Dinosaur footprints allow museum scientists to step back in time
Newly discovered imprints on a Welsh beach have been described as dinosaur footprints. The trackway dates from the Triassic, over 200 million years ago, and offers a unique snapshot of a moment in time.
In 2020, amateur paleontologist Kerry Rees got in touch with the Natural History Museum's Angela Marmont Centre to report finding what she suspected might be dinosaur footprints on the beach at Penarth in Wales. The images she provided were sent on to Museum paleontologists Dr. Susannah Maidment, Researcher, and Professor Paul Barrett, Merit Researcher.
The pair were initially skeptical. Dr. Maidment explains, "We get a lot of enquiries from members of the public for things that could be trackways but many are geological features that can easily be mistaken for them. However, from the photographs, we thought they were a fairly good contender for something that could be tracks and that it would be worth taking a look."
After consulting colleagues, it was found that the site had previously been investigated by a French team and a team from Cardiff University, as well as by Cindy Howells, National Museum of Wales, who is a co-author on the new paper. With differing opinions on what the impressions were, the researchers decided to work collaboratively and continue the investigation.
Dr. Maidment and Prof. Barrett visited the site to study it and take measurements. Prof. Barrett says, "We believed the impressions we saw at Penarth were consistently spaced to suggest an animal walking. We also saw displacement rims where mud had been pushed up. These structures are characteristic of active movement through the soft ground."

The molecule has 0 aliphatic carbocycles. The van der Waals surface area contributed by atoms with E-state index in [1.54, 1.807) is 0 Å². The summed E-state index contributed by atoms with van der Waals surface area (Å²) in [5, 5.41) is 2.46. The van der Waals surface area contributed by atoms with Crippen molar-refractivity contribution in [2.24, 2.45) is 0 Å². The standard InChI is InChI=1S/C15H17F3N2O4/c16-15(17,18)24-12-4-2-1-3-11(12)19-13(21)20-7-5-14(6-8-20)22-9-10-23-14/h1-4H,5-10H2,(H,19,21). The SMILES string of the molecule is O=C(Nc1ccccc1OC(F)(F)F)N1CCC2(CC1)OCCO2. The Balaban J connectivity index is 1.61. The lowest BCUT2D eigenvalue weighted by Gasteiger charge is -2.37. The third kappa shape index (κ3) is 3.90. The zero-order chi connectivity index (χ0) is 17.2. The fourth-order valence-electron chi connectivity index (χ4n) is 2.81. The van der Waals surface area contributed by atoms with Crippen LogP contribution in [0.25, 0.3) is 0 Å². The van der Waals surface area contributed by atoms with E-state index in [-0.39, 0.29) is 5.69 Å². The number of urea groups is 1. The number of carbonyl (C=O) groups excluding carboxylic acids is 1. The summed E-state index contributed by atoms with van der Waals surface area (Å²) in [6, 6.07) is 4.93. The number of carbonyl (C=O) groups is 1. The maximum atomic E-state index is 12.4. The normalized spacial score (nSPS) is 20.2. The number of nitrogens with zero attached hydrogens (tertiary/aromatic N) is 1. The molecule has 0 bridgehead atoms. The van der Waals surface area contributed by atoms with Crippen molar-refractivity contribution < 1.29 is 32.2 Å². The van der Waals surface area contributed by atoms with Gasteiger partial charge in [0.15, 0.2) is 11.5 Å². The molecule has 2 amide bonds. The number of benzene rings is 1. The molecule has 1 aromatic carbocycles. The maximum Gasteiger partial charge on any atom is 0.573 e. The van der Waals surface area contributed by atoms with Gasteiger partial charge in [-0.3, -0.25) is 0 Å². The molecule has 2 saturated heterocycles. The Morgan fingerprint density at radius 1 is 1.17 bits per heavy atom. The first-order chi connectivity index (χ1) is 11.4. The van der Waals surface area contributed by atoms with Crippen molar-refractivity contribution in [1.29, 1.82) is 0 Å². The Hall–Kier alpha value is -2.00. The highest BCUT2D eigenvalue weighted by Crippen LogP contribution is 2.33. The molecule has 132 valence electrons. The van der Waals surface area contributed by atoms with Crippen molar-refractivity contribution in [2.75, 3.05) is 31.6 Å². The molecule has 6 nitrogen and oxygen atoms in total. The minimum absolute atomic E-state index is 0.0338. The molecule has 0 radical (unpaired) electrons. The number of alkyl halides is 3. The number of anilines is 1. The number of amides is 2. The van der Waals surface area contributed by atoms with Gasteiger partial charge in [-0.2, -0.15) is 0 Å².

Less visible though were toe marks, the tell-tale sign of an animal footprint. Luckily the French team who had previously surveyed the site 10 years ago had images of the prints with less weathering which showed features like toe impressions. This not only provided the team further evidence that the impressions were indeed footprints but also suggested what the identity of the animal making them might have been.
The team now think that the impressions are an example of Eosauropus, which is a name not of a dinosaur but a type of track thought to have been made by a very early sauropod or near sauropod-relative, the group of dinosaurs that later included the famous Diplodocus.
Dr. Maidment says, "We know early sauropods were living in Britain at the time, as bones of Camelotia, a very early sauropod, have been found in Somerset in rocks dated to the same period. We don't know if this species was the track maker, but it is another clue which suggests something like it could have made these tracks."
Dinosaur trackways can provide a wealth of behavioral information to those studying them. They can show movement in herds and provide data on the way an animal may have walked.
Prof. Barrett concludes, "These types of tracks are not particularly common worldwide, so we believe this is an interesting addition to our knowledge of Triassic life in the UK. The record of Triassic dinosaurs in this country is fairly small, so anything we can find from the period adds to our picture of what was going on at that time."
Most institutions, including the Natural History Museum, don't generally collect footprints as storing them can be difficult with trackways sometimes going on for several hundred meters. These trackways have now been extensively investigated in the field and accurately documented for future study using state-of-the-art 3D imaging techniques.
The trail of footsteps, left over 200 million years ago by an early dinosaur, will remain on the shore in Penarth until the tide eventually erodes them away. In the meantime, it is hoped those who see them may be inspired to find out more about natural history.
The study, "Late Triassic dinosaur tracks from Penarth, south Wales," is published in the journal Geological Magazine.